It is important to understand that time spent abroad is not considered when determining if the individual is no longer “ordinarily resident” in SA and the burden of proof remains with the taxpayer to prove their status (i.e., their permanent intention to live abroad).

Additionally, as SARS, SARB and the National Treasury have cracked down on compliance in recent years, the astute tax advisor should ensure the applicant is compliant before undergoing any process of ceasing tax residency (or delving further into a financial emigration strategy).

Exchange control regulations

The next step would be to determine whether one seeks to maintain their South African bank account after they have emigrated and ceased their tax residency.

While SARB no longer oversees the financial emigration process, it is still heavily involved in regulating South African bank accounts and the remittance of funds and clearly differentiates between individuals who are tax residents and those who have ceased to be tax residents (i.e., non-residents).

Simply put, SA tax non-residents who maintain South African bank accounts are required to convert their resident accounts to non-resident accounts. If not, they may find themselves being labelled non-compliant with SARB regulations and with the consequences that naturally flow from this. 

This does not mean that closure of the bank accounts is necessary, as is commonly misunderstood – in fact, it further leaves the door open for continued investment in South Africa (non-residents are not precluded from investing in South Africa). However, there may be restrictions on the functionality of non-resident accounts.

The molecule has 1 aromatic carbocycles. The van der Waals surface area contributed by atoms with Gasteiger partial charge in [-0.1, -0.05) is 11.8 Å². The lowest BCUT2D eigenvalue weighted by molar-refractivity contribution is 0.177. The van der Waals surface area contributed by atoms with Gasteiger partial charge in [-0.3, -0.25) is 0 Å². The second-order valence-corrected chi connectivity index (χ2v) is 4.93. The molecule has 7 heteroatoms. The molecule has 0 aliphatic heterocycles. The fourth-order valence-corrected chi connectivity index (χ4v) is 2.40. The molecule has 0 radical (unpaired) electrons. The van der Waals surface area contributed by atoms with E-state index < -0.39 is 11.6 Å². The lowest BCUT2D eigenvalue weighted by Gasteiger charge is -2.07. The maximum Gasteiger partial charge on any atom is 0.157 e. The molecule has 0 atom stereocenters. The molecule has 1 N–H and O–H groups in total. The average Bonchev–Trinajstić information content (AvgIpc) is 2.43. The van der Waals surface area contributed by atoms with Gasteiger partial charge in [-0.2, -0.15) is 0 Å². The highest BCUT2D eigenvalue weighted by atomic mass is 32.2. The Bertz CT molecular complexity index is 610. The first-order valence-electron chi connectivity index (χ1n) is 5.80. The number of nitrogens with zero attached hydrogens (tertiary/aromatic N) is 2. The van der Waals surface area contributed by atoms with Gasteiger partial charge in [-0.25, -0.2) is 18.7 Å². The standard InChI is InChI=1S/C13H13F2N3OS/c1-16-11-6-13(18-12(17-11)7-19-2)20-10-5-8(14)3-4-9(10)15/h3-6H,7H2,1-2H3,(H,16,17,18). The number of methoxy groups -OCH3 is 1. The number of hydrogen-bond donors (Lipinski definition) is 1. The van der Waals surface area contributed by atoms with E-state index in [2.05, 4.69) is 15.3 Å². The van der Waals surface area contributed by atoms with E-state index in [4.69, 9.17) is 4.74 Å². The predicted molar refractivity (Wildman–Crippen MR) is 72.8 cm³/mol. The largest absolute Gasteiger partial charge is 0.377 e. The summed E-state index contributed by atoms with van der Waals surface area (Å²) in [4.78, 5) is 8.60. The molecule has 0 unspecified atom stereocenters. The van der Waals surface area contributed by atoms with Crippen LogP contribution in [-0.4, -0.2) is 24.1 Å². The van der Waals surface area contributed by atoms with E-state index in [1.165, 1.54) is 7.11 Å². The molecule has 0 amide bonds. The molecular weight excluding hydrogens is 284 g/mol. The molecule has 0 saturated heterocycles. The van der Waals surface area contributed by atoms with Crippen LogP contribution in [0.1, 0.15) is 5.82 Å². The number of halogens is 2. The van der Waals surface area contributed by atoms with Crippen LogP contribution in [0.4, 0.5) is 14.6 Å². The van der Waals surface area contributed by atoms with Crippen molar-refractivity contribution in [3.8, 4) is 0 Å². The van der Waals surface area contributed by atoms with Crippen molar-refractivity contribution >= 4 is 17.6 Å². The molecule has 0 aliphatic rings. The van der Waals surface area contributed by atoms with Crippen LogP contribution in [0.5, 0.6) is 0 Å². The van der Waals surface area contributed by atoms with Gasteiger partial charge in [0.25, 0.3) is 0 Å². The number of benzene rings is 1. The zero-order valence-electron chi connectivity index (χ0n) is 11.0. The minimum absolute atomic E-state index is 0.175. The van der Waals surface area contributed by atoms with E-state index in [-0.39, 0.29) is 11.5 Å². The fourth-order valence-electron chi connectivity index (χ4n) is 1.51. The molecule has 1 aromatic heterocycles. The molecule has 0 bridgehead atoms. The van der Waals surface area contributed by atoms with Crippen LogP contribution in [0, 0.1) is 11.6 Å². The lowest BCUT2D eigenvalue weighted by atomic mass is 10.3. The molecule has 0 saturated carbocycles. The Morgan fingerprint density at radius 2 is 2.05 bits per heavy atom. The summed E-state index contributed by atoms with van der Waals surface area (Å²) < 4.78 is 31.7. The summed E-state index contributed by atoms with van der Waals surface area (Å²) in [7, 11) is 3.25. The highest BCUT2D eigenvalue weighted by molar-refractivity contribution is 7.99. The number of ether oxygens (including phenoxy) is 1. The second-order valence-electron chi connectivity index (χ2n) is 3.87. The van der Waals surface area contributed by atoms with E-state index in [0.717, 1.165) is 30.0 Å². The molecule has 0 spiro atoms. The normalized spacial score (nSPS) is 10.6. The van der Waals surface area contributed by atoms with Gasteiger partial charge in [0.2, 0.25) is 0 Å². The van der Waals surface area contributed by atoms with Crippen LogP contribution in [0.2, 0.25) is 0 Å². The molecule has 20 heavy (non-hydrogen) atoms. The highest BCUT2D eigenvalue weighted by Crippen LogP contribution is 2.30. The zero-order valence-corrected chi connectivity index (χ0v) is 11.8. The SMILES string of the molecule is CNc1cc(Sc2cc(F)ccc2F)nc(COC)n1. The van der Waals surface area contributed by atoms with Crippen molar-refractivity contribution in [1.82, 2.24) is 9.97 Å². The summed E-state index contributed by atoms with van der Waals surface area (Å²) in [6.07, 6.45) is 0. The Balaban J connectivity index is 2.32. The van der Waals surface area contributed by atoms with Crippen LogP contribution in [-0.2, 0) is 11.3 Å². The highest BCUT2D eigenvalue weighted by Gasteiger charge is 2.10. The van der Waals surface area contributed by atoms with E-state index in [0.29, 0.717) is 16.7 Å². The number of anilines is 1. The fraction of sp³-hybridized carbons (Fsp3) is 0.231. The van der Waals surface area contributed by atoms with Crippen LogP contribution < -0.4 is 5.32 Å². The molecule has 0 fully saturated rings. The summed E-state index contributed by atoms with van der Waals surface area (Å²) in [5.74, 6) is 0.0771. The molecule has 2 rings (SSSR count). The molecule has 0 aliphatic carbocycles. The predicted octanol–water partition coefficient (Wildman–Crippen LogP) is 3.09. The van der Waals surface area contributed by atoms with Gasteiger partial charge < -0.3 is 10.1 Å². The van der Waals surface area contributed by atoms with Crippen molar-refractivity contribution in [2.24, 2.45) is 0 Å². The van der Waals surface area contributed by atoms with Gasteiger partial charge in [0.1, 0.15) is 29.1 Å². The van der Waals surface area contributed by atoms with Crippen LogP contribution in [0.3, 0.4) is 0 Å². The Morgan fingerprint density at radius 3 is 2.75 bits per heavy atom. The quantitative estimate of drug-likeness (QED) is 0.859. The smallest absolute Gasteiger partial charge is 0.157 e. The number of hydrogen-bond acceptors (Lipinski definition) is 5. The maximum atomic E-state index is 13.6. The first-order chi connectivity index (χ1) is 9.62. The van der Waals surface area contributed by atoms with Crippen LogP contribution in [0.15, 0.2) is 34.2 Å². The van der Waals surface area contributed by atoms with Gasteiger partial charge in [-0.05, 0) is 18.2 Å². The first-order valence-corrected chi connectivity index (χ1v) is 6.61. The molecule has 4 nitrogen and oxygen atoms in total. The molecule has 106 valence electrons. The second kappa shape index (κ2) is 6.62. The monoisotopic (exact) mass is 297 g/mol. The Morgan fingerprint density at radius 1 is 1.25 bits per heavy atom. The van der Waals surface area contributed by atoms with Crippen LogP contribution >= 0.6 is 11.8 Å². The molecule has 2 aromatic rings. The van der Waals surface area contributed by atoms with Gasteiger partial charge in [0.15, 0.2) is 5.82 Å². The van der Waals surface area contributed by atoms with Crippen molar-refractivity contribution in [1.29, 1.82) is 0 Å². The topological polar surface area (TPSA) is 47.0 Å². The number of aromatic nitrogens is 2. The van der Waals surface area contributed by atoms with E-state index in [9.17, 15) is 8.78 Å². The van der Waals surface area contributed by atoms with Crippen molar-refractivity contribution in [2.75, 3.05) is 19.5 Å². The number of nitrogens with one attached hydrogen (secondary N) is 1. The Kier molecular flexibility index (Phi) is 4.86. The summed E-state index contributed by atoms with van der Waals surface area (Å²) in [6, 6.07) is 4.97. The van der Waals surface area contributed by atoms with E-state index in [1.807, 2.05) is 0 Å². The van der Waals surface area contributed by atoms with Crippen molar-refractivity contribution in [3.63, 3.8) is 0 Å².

Non-residents, who have ceased their tax residency in South Africa, are required to apply to SARS for approval in respect of the remittance of all capital funds, from cent 1, abroad using the AIT TCS Pin. This applies in all cases, subject to certain exceptions.

Encashment of retirement savings

Once the taxpayer has ceased their tax residency in South Africa, and obtained an AIT TCS Pin, they can potentially begin the process of encashing their retirement savings. However, due to the implementation of the 3-year lock-in rule in 2021, this has become a lengthy process.

Previously, individuals ceasing tax residency in SA (i.e., undergoing the financial emigration process) could withdraw their retirement funds, in full, immediately upon the formalisation of their residency cessation. Now, one must be a non-resident for a minimum of 3 years, as confirmed by SARS, before one can withdraw their retirement benefits in full (subject to lump sum tax implications).

Sharpen the Saw: Strategy is Often Critical

Ceasing tax residency and, indeed, financially emigrating remains nuanced and has become slightly more complex with all of the recent changes seen to date. It remains essential, now more than ever, that one’s exit from SA is done strategically, considering the potential implications around exit tax, withdrawal of one’s retirement fund interests and the remittance of funds to ensure tax compliance and optimisation when shifting their wealth offshore.

To ensure an optimal exit is achieved, it is advisable to approach a service provider who can assist with all of these critical components. If you are not advised on all of it, then it is time to ask the right questions.

Contact US

  • This field is for validation purposes and should be left unchanged.